[vc_row row_type=”row” use_row_as_full_screen_section=”no” type=”full_width” oblique_section=”no” text_align=”left” css_animation=””][vc_column][ultimate_heading main_heading=”Candidate brief” main_heading_color=”#000000″ sub_heading_color=”#000000″ main_heading_style=”font-weight:bold;” main_heading_font_size=”desktop:36px;”]

“This patient has crashed his car and his GP identified a bitemporal hemianopia.  Please assess him clinically and discuss your plan with the patient and examiners.”

[/ultimate_heading][vc_empty_space image_repeat=”no-repeat”][vc_video link=”https://vimeo.com/149509867″][vc_empty_space image_repeat=”no-repeat”][vc_row_inner row_type=”row” type=”full_width” use_row_as_full_screen_section_slide=”no” text_align=”left” css_animation=””][vc_column_inner width=”1/4″][stat_counter icon_size=”32″ counter_title=”Station time” counter_value=”20″ counter_suffix=” minutes” speed=”3″][/vc_column_inner][vc_column_inner width=”1/4″][stat_counter icon_size=”32″ counter_title=”Time for this encounter” counter_value=”10″ counter_suffix=” minutes” speed=”3″][/vc_column_inner][vc_column_inner width=”1/4″][stat_counter icon_size=”32″ counter_title=”Maximum time to examine your patient” counter_value=”8″ counter_suffix=” minutes” speed=”3″][/vc_column_inner][vc_column_inner width=”1/4″][stat_counter icon_size=”32″ counter_title=”Minimum time for discussion and questions” counter_value=”2″ counter_suffix=” minutes” speed=”3″][/vc_column_inner][/vc_row_inner][vc_empty_space image_repeat=”no-repeat”][/vc_column][/vc_row][vc_row row_type=”row” use_row_as_full_screen_section=”no” type=”full_width” oblique_section=”no” text_align=”left” css_animation=””][vc_column][vc_accordion style=”accordion”][vc_accordion_tab title=”Common examiner questions”][vc_column_text]Common examiner questions include the following:

  1. What do you think this patient has?
  2. How would you like to investigate this patient next?
  3. What do you think the underlying cause of this patient’s signs is?

[/vc_column_text][/vc_accordion_tab][vc_accordion_tab title=”Diagnosis and clinical signs”][vc_column_text]This patient has clinical features of Cushing’s disease and the scenario gives a pointer towards a bitemporal hemianopia, supporting the possibility of a rare pituitary aetiology.

The clinical signs exhibited in this video include:

  • Central obesity;
  • Gynaecomastia;
  • Florid abdominal striae;
  • A buffalo hump.

[/vc_column_text][/vc_accordion_tab][vc_accordion_tab title=”Discussion”][vc_column_text]Cushing disease for starters, is not the same as Cushing syndrome (CS). It is characterized by an abnormally high level of cortisol in blood due to an ACTH secreting pituitary tumor. ACTH producing tumors if grow elsewhere in the body, they are called ectopic tumors.

Clinical features of Cushing disease include the symptoms resulting from excess hormone in blood as well as compressive effects of the pituitary tumor (if large enough). Common clinical features in the disease are:

  • Change in physical appearance
  • Moon facies
  • Buffalo hump
  • Easy bruising of skin
  • Abdominal striae (purplish stretch marks)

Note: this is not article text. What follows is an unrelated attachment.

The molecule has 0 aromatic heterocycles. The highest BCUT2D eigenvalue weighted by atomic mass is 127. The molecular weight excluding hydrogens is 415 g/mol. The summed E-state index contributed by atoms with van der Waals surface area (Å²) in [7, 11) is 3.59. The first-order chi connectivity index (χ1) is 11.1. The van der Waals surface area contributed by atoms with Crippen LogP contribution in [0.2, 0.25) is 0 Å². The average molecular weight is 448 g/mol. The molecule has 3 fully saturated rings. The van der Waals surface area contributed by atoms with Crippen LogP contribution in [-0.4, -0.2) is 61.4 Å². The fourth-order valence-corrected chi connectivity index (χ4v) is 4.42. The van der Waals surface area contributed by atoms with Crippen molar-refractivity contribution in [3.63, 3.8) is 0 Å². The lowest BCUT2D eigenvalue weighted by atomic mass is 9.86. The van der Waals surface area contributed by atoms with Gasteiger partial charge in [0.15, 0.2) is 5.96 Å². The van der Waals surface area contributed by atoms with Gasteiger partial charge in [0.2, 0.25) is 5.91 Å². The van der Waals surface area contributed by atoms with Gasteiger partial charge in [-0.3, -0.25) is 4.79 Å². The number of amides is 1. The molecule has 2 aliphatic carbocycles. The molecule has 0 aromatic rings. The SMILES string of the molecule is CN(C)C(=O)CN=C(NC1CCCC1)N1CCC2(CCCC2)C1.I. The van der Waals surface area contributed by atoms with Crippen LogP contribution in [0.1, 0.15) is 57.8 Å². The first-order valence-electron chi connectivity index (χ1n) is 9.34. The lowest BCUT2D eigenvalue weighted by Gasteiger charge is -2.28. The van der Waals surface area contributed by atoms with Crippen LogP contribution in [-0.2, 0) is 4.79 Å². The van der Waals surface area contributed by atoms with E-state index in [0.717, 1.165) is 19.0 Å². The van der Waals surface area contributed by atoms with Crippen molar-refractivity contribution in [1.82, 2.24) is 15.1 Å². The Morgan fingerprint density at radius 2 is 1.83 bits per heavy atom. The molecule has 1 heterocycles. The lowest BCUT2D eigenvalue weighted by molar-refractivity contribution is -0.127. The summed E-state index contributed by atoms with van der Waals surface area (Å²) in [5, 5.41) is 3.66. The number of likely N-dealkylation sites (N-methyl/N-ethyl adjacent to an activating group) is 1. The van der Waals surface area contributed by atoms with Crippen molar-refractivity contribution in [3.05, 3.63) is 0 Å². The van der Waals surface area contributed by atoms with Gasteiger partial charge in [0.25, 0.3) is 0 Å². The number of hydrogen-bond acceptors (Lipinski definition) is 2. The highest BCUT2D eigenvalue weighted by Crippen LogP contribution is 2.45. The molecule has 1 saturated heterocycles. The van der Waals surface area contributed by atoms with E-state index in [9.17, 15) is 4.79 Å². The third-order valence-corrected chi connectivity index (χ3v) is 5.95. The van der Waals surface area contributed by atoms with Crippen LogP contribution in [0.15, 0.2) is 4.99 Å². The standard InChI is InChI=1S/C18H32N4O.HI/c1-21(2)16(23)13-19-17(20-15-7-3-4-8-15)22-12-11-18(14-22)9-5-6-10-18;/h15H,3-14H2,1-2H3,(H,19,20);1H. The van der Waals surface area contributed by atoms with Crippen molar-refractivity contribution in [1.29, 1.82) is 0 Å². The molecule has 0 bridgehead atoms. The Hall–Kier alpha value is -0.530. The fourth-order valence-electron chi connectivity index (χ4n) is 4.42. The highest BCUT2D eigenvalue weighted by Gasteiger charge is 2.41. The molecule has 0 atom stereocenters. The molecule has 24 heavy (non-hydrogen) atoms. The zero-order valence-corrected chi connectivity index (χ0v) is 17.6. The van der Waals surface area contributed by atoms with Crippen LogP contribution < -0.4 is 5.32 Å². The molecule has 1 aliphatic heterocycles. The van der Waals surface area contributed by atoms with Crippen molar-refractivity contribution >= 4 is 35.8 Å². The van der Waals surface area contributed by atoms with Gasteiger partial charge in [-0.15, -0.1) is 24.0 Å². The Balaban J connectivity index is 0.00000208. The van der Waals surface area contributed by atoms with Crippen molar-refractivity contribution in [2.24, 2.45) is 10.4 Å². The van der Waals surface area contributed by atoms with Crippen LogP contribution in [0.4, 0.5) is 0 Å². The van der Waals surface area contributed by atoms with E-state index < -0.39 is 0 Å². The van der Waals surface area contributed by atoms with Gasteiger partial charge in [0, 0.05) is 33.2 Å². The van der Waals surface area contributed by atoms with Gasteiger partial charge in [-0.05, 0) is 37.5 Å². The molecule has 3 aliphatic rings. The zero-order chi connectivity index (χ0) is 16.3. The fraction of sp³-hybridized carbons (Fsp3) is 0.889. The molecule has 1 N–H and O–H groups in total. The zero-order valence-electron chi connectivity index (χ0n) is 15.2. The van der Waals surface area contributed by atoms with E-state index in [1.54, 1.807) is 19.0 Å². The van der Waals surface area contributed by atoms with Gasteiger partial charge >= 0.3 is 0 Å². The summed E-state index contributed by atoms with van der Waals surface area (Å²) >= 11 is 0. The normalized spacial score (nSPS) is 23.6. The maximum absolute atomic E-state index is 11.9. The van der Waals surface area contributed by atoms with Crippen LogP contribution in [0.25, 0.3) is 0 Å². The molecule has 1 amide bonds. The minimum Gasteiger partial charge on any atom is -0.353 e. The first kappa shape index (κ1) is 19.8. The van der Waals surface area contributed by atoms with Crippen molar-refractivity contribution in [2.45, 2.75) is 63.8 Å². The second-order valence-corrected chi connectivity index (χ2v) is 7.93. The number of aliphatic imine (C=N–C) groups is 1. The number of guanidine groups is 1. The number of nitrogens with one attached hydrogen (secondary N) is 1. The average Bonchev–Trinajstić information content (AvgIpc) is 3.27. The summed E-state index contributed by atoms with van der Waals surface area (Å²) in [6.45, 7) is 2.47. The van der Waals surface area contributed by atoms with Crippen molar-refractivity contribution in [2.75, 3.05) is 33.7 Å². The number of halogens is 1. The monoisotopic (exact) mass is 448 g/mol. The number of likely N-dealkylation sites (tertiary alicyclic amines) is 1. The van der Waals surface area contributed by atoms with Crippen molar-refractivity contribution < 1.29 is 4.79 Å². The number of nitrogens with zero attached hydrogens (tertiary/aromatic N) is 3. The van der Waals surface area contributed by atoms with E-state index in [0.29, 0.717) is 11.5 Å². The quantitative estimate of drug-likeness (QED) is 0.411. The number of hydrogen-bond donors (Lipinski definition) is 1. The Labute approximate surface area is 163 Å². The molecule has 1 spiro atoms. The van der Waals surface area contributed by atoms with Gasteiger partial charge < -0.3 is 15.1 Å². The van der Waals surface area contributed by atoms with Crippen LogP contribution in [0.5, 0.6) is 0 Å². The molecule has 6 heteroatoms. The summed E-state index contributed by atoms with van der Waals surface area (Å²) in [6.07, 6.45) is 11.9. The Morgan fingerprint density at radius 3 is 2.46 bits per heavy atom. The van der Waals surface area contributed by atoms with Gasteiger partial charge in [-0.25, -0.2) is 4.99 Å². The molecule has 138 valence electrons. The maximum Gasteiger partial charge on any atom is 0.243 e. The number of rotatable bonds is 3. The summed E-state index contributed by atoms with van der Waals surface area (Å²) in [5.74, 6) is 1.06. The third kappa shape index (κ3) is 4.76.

• Weight gain (in abdominal area only. Limbs tend to be thin)
  • Plethora (red cheeks)
  • Increased hair growth on legs, face, neck and chest
  • Generalized weakness and fatigue
  • Muscle wasting in upper thigh making getting up from chair difficult
  • Menstrual disorders
  • Reduced sex drive
  • Reduced fertility
  • Hypertension (uncontrollable)
  • Diabetes mellitus (severe)
  • Behavioral changes and mood disturbances
  • Vision loss (macroadenomas)
  • Loss of acuity
  • Color perception affected
  • Hypopituiarism (macroadenoma)
  • Reduced sex hormones, LH and FSH
  • Elevated Prolactin levels (stalk effect)

Due to slow changes, it’s often difficult to diagnose the disease in early stages. Furthermore, elevations in hormones occur in cycles and periods making diagnosis complicated. A detailed history, a thorough physical examination and tests are crucial to reach a diagnosis. Investigations that can be carried out include:

  • Hormone testing
  • 24 hour urine free cortisol measurement
  • Cortisol saliva testing
  • Blood ACTH
  • MRI- detects adenoma in 70% of cases
  • Inferior petrosal sinus sampling (IPSS)-if MRI fails then IPSS is conducted. It distinguishes ACTH producing tumor in pituitary from a tumor elsewhere in the body

Management of Cushing’s disease requires a team of experts and treatment options available for the disease include:

  • Surgery
    • Surgical removal is a long-term solution
    • Cure rate for small tumors- 80-85%
    • Endoscopic technique is very effective
  • Medication
    • Drugs don’t lower ACTH production and don’t shrink tumor but inhibit cortisol production by adrenals
    • Necessary before surgery (ill patients)
    • Indicated if surgery fails
  • Radiation therapy
    • Effective for controlling growth if surgery fails
    • Stereotactic radiosurgery
    • Delayed pituitary failure may occur several years later as a consequence
  • Other options
    • Cortisol replacement by hydrocortisone or prednisolone after surgery.

[/vc_column_text][/vc_accordion_tab][vc_accordion_tab title=”Specimen case presentation”][vc_column_text]”This patient has clinical evidence of Cushings syndrome and a visual field defect consistent with a pituitary adenoma.  I suspect Cushings disease.”[/vc_column_text][/vc_accordion_tab][/vc_accordion][/vc_column][/vc_row][vc_row row_type=”row” use_row_as_full_screen_section=”no” type=”full_width” oblique_section=”no” text_align=”left” css_animation=””][vc_column][/vc_column][/vc_row]